“The IRS is allowing them, through the PPP relief package, to pay taxes on it over three years instead of one year, e.g., $30,000 taken out — which could put one in a higher-income tax bracket (in one year) — could be broken down into three years of paying taxes on $10,000 each year,” she said.

A question was asked what percentage of people utilize withholding.

“It's just all over the place,” Bennett shared. “Some people just have Social Security and retirement, and (one man) came in and got $1,000 back … (but) we tell people 'Why do you let the government hold your money all year? That's your money, (but) you're not getting interest (on it). They're using your money, getting interest' … for me, a perfect world is break-even (on what you owe versus receive).”

She added some people file at certain times of the year to get back $1,000, for example, to go to Disney World in July — using their tax filing as “a savings tool.”

One club member asked about working for an employer who does not take out taxes but pays straight cash, and having to file Form 1099.

“There was a restaurant in town that paid all their employees on a 1099, and that's not the right way to do it,” she said. “If someone tells you when and where, and how long to be there and specifically how to do your job, then that's an employee.

“A contractor — construction is the best for contractor, or contract labor (status). If I'm a builder and I hire a carpenter (or) a plumber, that's contract labor, (for) which you should get a 1099. Because he tells you, hey, I need this job done, but he doesn't tell you be here tomorrow morning at 7 o'clock. That's the big difference. Make sure you have expenses, because that's a red flag to the IRS. Unfortunately, they put the weight on the person claiming the 1099.

“Get one oil change through the year to quantify your mileage — it's very helpful if an audit ever occurs.”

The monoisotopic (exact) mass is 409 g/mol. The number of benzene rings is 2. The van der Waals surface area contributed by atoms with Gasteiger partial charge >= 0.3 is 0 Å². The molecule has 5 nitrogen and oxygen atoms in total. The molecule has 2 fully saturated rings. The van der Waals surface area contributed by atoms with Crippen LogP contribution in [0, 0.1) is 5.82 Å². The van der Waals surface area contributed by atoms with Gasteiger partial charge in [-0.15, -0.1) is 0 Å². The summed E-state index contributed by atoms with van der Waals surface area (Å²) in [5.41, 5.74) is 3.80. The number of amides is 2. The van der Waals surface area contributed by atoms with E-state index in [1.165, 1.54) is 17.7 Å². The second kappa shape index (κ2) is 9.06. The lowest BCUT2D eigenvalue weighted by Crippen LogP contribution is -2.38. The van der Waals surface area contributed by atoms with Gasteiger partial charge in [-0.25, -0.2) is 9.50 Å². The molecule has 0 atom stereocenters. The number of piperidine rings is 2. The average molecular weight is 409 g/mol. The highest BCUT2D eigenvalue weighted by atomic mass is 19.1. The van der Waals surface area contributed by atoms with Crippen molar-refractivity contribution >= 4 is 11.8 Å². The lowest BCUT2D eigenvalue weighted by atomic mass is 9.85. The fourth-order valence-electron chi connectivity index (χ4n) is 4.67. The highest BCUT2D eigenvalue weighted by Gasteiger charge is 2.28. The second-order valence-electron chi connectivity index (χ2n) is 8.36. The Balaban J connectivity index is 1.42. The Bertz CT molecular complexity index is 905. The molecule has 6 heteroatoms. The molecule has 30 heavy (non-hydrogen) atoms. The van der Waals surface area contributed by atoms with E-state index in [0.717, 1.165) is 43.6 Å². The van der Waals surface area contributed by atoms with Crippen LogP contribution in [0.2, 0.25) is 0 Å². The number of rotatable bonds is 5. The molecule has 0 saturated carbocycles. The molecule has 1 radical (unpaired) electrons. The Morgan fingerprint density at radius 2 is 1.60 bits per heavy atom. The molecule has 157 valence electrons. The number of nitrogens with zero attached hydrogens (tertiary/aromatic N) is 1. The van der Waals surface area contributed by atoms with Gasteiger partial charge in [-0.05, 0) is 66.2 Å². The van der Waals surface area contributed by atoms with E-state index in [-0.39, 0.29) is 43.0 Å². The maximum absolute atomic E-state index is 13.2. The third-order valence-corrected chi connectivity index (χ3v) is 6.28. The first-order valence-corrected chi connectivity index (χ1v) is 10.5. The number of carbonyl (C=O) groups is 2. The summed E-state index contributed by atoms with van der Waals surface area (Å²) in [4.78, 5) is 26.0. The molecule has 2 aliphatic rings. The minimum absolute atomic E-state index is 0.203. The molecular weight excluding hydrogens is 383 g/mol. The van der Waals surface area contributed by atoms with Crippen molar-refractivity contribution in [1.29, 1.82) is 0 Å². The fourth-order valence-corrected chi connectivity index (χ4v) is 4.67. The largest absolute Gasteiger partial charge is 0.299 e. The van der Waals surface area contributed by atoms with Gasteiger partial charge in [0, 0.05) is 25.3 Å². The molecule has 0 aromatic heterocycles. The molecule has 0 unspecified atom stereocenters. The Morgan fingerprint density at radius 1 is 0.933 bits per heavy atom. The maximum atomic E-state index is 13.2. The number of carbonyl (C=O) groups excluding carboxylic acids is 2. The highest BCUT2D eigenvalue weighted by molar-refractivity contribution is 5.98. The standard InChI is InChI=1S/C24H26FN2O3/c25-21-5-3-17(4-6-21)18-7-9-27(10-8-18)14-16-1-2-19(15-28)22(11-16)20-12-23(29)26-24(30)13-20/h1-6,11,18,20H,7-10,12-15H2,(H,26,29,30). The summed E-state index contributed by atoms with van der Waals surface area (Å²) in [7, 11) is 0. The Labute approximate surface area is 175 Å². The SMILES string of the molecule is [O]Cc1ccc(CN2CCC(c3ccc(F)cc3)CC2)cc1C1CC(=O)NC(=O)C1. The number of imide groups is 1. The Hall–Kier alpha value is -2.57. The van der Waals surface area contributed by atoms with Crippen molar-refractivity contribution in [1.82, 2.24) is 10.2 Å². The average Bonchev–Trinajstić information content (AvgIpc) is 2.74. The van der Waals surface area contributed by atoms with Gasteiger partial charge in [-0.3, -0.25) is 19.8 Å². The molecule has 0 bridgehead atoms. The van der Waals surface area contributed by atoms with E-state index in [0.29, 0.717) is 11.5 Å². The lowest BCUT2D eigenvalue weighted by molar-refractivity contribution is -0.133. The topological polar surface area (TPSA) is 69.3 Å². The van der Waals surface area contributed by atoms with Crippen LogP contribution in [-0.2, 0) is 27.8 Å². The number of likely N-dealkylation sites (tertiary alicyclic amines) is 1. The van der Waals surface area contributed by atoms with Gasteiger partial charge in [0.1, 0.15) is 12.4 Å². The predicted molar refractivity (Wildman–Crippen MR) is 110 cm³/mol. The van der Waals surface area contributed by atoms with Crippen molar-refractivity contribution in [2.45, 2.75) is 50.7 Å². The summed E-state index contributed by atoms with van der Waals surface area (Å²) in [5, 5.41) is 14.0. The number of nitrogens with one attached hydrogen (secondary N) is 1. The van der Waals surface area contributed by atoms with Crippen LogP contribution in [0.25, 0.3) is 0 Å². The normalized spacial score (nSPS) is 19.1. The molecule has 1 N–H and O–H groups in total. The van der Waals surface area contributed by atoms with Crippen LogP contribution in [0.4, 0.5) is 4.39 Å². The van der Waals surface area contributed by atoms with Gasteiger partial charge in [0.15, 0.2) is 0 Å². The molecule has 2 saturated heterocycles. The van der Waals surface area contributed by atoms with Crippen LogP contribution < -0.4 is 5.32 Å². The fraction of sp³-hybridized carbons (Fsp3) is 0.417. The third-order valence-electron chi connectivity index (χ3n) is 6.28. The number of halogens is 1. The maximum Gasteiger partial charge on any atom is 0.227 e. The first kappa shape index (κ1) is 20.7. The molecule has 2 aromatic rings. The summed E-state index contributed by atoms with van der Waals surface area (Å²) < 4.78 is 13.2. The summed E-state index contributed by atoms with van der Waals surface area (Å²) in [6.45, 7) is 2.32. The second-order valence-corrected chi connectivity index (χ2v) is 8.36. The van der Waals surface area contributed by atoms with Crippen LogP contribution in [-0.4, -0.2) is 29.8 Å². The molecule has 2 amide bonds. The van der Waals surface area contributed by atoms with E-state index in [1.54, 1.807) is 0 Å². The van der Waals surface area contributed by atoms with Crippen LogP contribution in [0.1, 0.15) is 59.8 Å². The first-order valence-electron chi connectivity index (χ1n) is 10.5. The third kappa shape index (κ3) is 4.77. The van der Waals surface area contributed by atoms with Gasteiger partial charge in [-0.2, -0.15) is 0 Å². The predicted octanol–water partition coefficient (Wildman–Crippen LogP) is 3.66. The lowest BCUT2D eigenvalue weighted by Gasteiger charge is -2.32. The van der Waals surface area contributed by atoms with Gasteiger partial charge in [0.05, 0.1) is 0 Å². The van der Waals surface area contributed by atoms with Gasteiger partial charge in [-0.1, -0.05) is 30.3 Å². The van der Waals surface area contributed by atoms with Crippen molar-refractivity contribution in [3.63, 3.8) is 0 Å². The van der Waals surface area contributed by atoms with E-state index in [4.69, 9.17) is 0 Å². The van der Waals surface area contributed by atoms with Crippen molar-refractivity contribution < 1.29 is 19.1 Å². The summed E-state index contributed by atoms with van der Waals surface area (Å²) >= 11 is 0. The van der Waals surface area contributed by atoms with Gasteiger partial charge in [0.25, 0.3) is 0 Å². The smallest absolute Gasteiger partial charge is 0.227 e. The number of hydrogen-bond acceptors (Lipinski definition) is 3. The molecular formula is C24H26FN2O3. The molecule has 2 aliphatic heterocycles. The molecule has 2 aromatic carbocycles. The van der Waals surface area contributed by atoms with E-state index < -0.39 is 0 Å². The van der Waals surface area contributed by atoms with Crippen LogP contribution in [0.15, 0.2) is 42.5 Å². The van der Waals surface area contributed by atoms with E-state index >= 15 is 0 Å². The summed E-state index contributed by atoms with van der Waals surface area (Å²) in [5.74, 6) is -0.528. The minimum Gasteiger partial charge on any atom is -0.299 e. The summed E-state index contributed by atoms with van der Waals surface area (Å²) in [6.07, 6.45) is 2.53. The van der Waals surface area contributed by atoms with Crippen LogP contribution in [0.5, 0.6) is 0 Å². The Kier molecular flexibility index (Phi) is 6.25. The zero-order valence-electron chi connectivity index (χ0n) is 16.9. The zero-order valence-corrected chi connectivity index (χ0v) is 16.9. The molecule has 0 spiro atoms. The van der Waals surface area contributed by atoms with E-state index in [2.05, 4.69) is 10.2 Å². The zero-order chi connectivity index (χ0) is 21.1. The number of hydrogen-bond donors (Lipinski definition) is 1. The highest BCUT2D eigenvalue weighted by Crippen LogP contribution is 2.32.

In the interest of transparency, the 1099 question came from your quasi-humble scribe, since I have a handful of them — and sometimes I receive straight cash as payment. No matter how I feel about misuse of tax money, i.e., how it is spent and potential waste of the same, as a Christian believer I've decided to “render unto Caesar” (the government) what he is due, in the words of Jesus. Besides, years ago I heard a message about how God will not bless me unless I adhere to what his word says about taxes, and I latched onto that and declare everything, including itemized deductions. I'm neither going to take money “under the table” nor leave money “laying on the table” for which I've striven.

But I digress.

Bennett said it is currently unclear if the IRS will allow extensions past April 15 to file taxes, but “foresees” one being announced.

Ending on a humorous note, she recalled the era before electronic filing when all forms had to be mailed in, and her offices would “call around and make sure what time all the post offices closed.”

“(Some) were open to midnight (on April 15) back in the day because they had to be filed by midnight,” she said. “Back in the old days when you had to mail them, there were a lot of people scrambling to get to the post office. I betcha the post office doesn't miss that.”

Mark Millican is a former staff writer for the Daily Citizen-News.